‘Huge growth potential’: India’s ProV Foods seeks to combine affordability and health benefits to gain snack market share

Indian dried fruits and snack brand ProV foods told us earlier this year that affordability is key for better-for-you brands to take a bigger slice of the country’s rapidly developing snack market.

India’s snacks industry is worth close to US$8bn, yet the healthy snacks segment makes up less than 10% of the overall market.

Headquartered in Mumbai, ProV Foods is one of the fastest-growing healthy snacks brands in the country, with more than 100 products across six sub brands that cater to varied consumer demands and purchasing power. The firm has partnered with FMCG industry veteran KS Narayanan and celebrity chef Sanjeev Kapoor, an icon in the Indian food scene, to establish a stronger foothold in the healthy snacks space.

Nearly all dried fruit products in India are imported. ProV Foods source high-quality almonds, walnuts, raisins and pistachios from growers across the globe, while its products are processed in its own plant.

On the churn: Singaporean cultured butter start-up sees growth potential by capitalising on Asian flavours

Higher purchasing power and heightened awareness of conscious consumption mean there is considerable scope to grow the artisanal butter market in Singapore, a start-up that is innovating with a range of Asian flavours said earlier this year.

Having experienced “farm-to-table” first-hand on a trip to Tasmania and noticing a gap in the Singaporean market for locally made artisanal products, cultured butter business Atas Butter was created as Founder Daryl Yeo's brainchild, started as a home-based business and then moving into its own premises to cater for increasing orders.

We are seeing a changing customer base. People really care more about the stories and the narrative on the source of their foods. And I think they are happy to pay a premium for that experience,”​ Yeo told FoodNavigator-Asia​.

‘2028 to reach cost parity’: Steakholder Foods targeting food firm partnerships as it eyes 3D cultivated meat printing commercialisation

3D printed cultivated meat firm Steakholder Foods has highlighted its target to cost parity with conventional products by 2028, while also exploring new partnerships to boost its 3D printing capabilities in hopes of fully commercialisation next year.

It has debuted a ready-to-cook cultivated grouper fish product – utilising grouper cells provided by its Singapore counterpart Umami Meats – at a tasting event in Israel.

Speaking to FoodNavigator-Asia,​ Steakholder Foods’ co-founder and CEO Arik Kaufman explained that the firm wanted to expand its portfolio to demonstrate its capabilities in both 3D printing diversified species, and partnering with different industry players – spanning cultivated meat start-ups to larger, traditional meat or fish producers.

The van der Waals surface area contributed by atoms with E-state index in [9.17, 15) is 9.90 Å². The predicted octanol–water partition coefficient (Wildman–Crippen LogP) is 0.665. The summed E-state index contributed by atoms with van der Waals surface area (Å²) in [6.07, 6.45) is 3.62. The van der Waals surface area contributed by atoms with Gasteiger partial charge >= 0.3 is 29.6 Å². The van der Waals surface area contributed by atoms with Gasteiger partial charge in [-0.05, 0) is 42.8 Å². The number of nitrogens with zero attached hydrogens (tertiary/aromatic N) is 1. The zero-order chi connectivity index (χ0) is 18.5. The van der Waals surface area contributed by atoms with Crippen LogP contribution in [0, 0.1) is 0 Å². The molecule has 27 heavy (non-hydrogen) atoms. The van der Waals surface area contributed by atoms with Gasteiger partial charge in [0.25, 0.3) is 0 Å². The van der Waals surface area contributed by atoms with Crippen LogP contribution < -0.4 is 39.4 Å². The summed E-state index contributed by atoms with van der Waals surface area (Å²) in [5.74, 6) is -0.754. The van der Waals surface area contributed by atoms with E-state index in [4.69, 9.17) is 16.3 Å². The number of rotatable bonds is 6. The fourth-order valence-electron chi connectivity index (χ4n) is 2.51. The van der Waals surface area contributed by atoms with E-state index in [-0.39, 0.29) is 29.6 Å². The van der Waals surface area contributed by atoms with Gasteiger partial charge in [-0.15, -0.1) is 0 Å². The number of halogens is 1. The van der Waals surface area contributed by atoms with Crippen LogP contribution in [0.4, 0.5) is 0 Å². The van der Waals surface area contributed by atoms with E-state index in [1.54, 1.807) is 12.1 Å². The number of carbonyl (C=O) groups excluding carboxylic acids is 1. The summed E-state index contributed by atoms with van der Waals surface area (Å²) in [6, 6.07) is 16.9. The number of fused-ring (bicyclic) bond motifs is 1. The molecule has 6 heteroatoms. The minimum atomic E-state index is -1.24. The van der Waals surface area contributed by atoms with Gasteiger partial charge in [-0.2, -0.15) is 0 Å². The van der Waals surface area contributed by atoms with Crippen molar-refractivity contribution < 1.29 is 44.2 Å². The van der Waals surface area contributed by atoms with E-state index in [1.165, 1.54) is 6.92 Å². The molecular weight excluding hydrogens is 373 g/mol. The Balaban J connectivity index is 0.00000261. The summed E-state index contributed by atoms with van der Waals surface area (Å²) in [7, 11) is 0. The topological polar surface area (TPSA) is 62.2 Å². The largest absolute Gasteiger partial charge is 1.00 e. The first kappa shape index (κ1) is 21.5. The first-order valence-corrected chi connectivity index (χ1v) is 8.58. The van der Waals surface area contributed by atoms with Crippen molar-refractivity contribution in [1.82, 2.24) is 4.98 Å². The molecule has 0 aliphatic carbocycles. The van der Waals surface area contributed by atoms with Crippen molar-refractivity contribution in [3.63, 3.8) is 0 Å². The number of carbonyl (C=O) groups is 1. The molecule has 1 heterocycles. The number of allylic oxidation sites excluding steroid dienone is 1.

Soy story: Singapore start-up reveals commercialisation and partnership plans for upcycled foods from soy waste

Singapore food tech firm SoiLabs has highlighted aims to launch finished products made from soy waste (okara) and a partnership with Sanyo Chemical to accelerate commercialisation of upcycled foods in Japan.

Established in 2022 under foodtech investor Hafnium Ventures, the Singapore-based company specialises in its okara conversion technology to produce a protein-rich intermediate, known as Soi-X, used in plant-based cheese products.

FoodNavigator-Asia previously published​ about its upcycling technology and the growth potential of okara in the plant-based market.

SoiLabs raised SGD$500,000 (USD$370,000) earlier this year in a seed funding round backed by Sanyo Chemical and Hafnium Ventures, and entered a MoU with the former to develop the business in Japan and on end product applications.

Tradition with a twist: How Philippines’ plant-based pioneers are infusing health and localisation to stand out

Plant-based brands in South East Asia need to step up their game by integrating unique health and localisation features to stand out in the increasingly crowded market, a Philippines brand blazing a trail in the sector told us earlier this year.

Although many food firms have been quick to join the plant-based bandwagon in the ASEAN region, it is one thing to be part of the industry, but another entirely to stand out in a sector that has seen such immense growth over the past few years and is tipped to grow a further 25% by 2025​.

For Philippines plant-based pioneer WTH Foods, the firm has integrated added health and localization elements into its product development in order to differentiate itself from the crowd.

“The localisation element is very important as many western brand offerings are not applicable to the ASEAN behaviour or palate – very few people in the Philippines eat things like American-style burger patties and sausages daily,”​ WTH Foods Founder and CEO Stephen Michael Co told FoodNavigator-Asia.